On March 8, Prince Harry and Meghan Markle had a significant announcement to make.
As they addressed Lilibet for the first time as “Princess,” the couple revealed that they had christened their daughter in a service held at their Montecito home.
When their grandfather was crowned King, titles were automatically given to Lilibet and her brother, three-year-old Archie.
Even though Harry and Meghan have stepped down from their roles as working royals, we have exclusively revealed that King Charles agreed that the Duke of Sussex’s children should use their royal titles at the end of 2022.
The couple is expected to use their children’s names in formal contexts but not in casual conversation.
According to reports, they are concerned about not taking away their children’s birthrights but rather giving them the choice to decide for themselves when they are older whether to stop using the titles or not.
Royal watchers’ responses have been conflicted.
So, the age-old query is still relevant, a Twitter user said. “Why would you want to style your kids prince and princess/keep your own royal titles if being a royal is so traumatic, such a burden, carries so much pain across generations?”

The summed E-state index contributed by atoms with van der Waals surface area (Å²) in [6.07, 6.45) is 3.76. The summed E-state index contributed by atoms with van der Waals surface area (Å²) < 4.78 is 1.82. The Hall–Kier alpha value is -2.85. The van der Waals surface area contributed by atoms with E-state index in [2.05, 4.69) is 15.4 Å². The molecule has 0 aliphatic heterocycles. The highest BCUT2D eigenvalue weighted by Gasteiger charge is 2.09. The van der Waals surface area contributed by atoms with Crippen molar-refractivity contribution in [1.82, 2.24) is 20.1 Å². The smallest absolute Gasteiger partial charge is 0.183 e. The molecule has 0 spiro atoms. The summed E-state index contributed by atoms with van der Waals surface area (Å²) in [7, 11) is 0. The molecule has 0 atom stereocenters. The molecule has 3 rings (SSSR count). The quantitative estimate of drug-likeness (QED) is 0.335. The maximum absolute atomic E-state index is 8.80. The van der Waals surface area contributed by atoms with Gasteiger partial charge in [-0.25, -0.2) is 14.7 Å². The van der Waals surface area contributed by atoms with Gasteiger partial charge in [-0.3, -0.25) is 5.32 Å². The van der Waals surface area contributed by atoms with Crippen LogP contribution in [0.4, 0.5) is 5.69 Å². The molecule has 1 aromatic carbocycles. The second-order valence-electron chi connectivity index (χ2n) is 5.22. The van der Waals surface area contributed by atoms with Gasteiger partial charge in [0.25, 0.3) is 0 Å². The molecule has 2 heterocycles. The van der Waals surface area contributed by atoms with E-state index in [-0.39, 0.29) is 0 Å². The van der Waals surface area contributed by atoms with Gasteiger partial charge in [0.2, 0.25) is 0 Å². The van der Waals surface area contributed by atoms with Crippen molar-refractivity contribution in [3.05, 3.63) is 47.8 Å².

Someone, please tell me what “formal settings” two young children in California will be a part of, asked the second.
A third added: “This is so obviously hypocritical. Although the parents have the option to refuse the titles, as Princess Anne did with her children Zara & Peter, the children are now legally entitled to them.”
The news made some people happy. “Diana Lilibet has been christened as Princess. Best wishes to our adorable California Princess.” Prince Archie and Princess Lil’ Diana, I adore it!’ a second echoed.
Another royal observer merely said: “When Charles was crowned king, the kids automatically gained the titles of prince and princess. 1917 proclamation from King George V. All the current monarch’s grandchildren receive titles.”
The month before Prince Harry’s autobiography Spare was published, father and son agreed that the children would be referred to as Prince Archie and Princess Lilibet of Sussex.
When Harry and Meghan’s grandfather became King Charles III, their children inherited the titles of Prince and Princess, but it was unclear if they would adopt them given rumors that the monarch could issue letters patent to revoke them.